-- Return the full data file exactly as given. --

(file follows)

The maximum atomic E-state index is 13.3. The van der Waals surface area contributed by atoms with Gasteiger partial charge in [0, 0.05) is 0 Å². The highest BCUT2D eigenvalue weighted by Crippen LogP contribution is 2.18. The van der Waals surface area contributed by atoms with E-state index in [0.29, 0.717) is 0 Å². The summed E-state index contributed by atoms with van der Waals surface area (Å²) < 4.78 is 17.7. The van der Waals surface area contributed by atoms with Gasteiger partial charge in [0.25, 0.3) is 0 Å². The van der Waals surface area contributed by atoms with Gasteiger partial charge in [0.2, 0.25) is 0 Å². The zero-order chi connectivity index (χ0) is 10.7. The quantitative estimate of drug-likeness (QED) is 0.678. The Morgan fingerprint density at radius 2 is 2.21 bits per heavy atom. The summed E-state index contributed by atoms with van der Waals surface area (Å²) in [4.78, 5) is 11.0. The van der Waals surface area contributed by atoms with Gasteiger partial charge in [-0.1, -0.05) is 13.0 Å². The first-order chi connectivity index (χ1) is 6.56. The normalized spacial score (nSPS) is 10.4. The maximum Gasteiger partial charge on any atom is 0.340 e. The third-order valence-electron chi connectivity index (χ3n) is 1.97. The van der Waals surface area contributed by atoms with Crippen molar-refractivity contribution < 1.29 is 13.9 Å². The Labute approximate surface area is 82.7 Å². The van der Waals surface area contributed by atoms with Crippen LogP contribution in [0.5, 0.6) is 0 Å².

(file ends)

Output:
The maximum atomic E-state index is 13.3. The van der Waals surface area contributed by atoms with Gasteiger partial charge in [0, 0.05) is 0 Å². The highest BCUT2D eigenvalue weighted by Crippen LogP contribution is 2.18. The van der Waals surface area contributed by atoms with E-state index in [0.29, 0.717) is 0 Å². The summed E-state index contributed by atoms with van der Waals surface area (Å²) < 4.78 is 17.7. The van der Waals surface area contributed by atoms with Gasteiger partial charge in [0.25, 0.3) is 0 Å². The van der Waals surface area contributed by atoms with Gasteiger partial charge in [0.2, 0.25) is 0 Å². The zero-order chi connectivity index (χ0) is 10.7. The quantitative estimate of drug-likeness (QED) is 0.678. The Morgan fingerprint density at radius 2 is 2.21 bits per heavy atom. The summed E-state index contributed by atoms with van der Waals surface area (Å²) in [4.78, 5) is 11.0. The van der Waals surface area contributed by atoms with Gasteiger partial charge in [-0.1, -0.05) is 13.0 Å². The first-order chi connectivity index (χ1) is 6.56. The normalized spacial score (nSPS) is 10.4. The maximum Gasteiger partial charge on any atom is 0.340 e. The third-order valence-electron chi connectivity index (χ3n) is 1.97. The van der Waals surface area contributed by atoms with Crippen molar-refractivity contribution < 1.29 is 13.9 Å². The Labute approximate surface area is 82.7 Å². The van der Waals surface area contributed by atoms with Crippen LogP contribution in [0.5, 0.6) is 0 Å².